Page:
This is the third in a series on a paper by Dr. Mark Kinzer delivered at the Hashivenu Forum. If you will read Part 1, you can find at the beginning a link to Dr. Kinzer’s original paper. I am summarizing and discussing Dr. Kinzer’s paper here.
In the third part of his paper, Dr. Kinzer discusses views of the Oral Torah in the rabbinic literature.
To begin with, Dr. Kinzer dismisses a naïve notion of Oral Torah. I have found that this naïve understanding pervades Messianic Jewish and Christian writings and discussions on the subject. What is this naïve view? Some think it is a tenet of Judaism that God gave two Torahs on Mt. Sinai, one written and one oral. The Talmud is the Oral Torah and the Pentateuch is the Written Torah. Thus, as many presume, the words of Talmud have equal authority to the Pentateuch.
Before I proceed, let me quickly explain some terms regarding rabbinic literature. The earliest written rabbinic commentary on Torah is the Mishnah, written about 200 C.E. The Mishnah is fairly short, very pithy, and difficult to interpret. So around 400 another commentary was made on the Mishnah called the Jerusalem Talmud and then in 500 the Babylonian Talmud. When people simply say Talmud, they generally mean the Babylonian one. It is the size of a small encyclopedia set. It adds a great deal of explanation to the Mishnah, but it too is often very hard to understand. Alongside the Mishnah and Talmud are the Midrashic writings, commentaries on the Bible that often add details to the Bible stories (like Biblical fiction) and interpret the intent behind passages of the Torah and other biblical books. Some of the Midrash are ancient and most are medieval.
As Dr. Kinzer explains, it does happen in the rabbinic literature that some laws not found in the Pentateuch are called “rulings of Moses from Sinai.” Yet this term is not applied to the entire Mishnah. The Mishnah and Talmud preserve the debates between rabbis and schools over Torah issues. It would be absurd to think that God charged Moses to memorize the Talmud and debates between people who would not live for thousands of years.
Another view of Oral Torah is that God revealed to Moses the content of the rest of the Bible and of the traditions that would develop about how to keep the Torah. Moses did not pass this down orally, but it was freshly revealed to the generations who needed it. In this view, the Talmud is not identical with the Oral Torah, but reflects the rabbis of those generations seeking to recall what the traditions are supposed to be. That is, the Oral Torah is not written anywhere, much of it is forgotten, but the Talmud brings it out through the discussions of the sages. The goal of the interpreter of Talmud is to determine which ruling is authoritative and what it means.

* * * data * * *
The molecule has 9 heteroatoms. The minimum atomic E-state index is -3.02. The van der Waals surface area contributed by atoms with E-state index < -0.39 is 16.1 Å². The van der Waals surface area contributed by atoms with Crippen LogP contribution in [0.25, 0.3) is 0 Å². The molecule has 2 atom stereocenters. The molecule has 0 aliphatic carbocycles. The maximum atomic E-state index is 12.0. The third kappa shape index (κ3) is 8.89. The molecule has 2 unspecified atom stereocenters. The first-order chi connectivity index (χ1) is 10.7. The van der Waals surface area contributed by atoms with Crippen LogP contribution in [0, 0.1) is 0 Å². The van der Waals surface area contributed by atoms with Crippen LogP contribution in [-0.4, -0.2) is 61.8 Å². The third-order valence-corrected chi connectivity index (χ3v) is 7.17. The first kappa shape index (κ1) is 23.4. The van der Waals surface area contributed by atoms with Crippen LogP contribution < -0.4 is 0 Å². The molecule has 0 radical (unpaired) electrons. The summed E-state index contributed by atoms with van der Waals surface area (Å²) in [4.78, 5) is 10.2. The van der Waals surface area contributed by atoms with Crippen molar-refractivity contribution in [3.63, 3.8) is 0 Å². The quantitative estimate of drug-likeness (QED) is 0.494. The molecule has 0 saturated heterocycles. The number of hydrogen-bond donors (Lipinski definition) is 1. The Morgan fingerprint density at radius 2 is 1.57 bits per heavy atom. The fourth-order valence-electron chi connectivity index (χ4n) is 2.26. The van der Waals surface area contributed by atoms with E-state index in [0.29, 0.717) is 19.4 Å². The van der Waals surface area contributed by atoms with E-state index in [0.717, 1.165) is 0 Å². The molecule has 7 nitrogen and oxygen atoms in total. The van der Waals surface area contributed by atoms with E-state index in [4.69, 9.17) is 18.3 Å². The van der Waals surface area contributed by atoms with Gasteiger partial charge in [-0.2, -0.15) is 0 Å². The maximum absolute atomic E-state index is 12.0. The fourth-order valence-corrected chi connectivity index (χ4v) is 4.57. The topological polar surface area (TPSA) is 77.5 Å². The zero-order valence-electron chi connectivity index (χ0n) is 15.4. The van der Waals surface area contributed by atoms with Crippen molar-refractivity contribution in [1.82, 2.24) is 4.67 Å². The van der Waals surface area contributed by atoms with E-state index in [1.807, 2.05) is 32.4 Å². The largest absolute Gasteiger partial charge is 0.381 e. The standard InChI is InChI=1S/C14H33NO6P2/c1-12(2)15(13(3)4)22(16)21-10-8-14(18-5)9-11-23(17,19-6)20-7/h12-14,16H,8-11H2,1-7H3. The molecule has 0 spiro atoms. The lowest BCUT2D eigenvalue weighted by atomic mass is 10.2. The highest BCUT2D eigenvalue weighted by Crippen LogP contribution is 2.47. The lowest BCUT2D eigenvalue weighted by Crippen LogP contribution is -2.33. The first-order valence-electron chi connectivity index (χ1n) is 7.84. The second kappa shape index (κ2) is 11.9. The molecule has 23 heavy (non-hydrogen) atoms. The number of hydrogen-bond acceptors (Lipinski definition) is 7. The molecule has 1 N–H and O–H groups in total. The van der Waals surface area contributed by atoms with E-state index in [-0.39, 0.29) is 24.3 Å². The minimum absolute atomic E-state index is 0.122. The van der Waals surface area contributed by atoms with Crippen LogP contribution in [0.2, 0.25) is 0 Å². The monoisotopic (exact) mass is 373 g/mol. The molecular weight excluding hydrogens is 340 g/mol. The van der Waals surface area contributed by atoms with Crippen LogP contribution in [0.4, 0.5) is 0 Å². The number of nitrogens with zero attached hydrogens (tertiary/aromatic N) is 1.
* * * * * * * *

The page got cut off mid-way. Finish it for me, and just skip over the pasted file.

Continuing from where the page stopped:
Then there is a third view, a view commonly reflected in the Talmud itself. The Talmud rarely mentions the concept of Oral Torah, which was a concept more accepted in Palestine than in Babylon. Rather, the Talmud divides commandments into two categories: d’oraita (what is written) and d’rabbanan (rabbinic law). The rabbinic laws are authoritative along with the biblical ones. Why is it authoritative? Did these rabbinic commands pass down from Moses in a chain of oral tradition? No. They are authoritative because the rabbis are the judges of Israel as legislated by Deuteronomy 16 and 17. God says you are not to turn from their rulings to the right or to the left.
A common example is the rabbinic command to light Hanukkah lights. The Torah does not even remotely command this, especially since Hanukkah is a later holiday not found in the Torah. Yet the blessing over the candles praises God who has “commanded us to kindle the lights of Hanukkah.” How can this be? The Talmud answers this in Shabbat 23a: “And where [in the Torah] did He so command us? Rav Avi’a said: [It follows] from, ‘You shall not turn aside [from the ruling that they declare to you, to the right or to the left]’ (Deuteronomy 17:11).”
I think that is enough to chew on for one day. To summarize, then, a balanced view of rabbinic tradition is that it is the rabbis doing their God-ordained job. I know this raises hundreds more questions, especially if you know Judaism and you know about the traditions. Hopefully the rest of the paper, which I will present in installments, will answer many of them.
Meanwhile, questions for thought:
Have you been told only the naïve view of Oral Torah and are you surprised by the third view?
Do you think Deuteronomy 16 and 17, about the central court of Israel making Torah rulings, is what the rabbis are doing?
If you do not think rabbinic commands are valid, then how do you think God intended the gaps in Torah to be filled?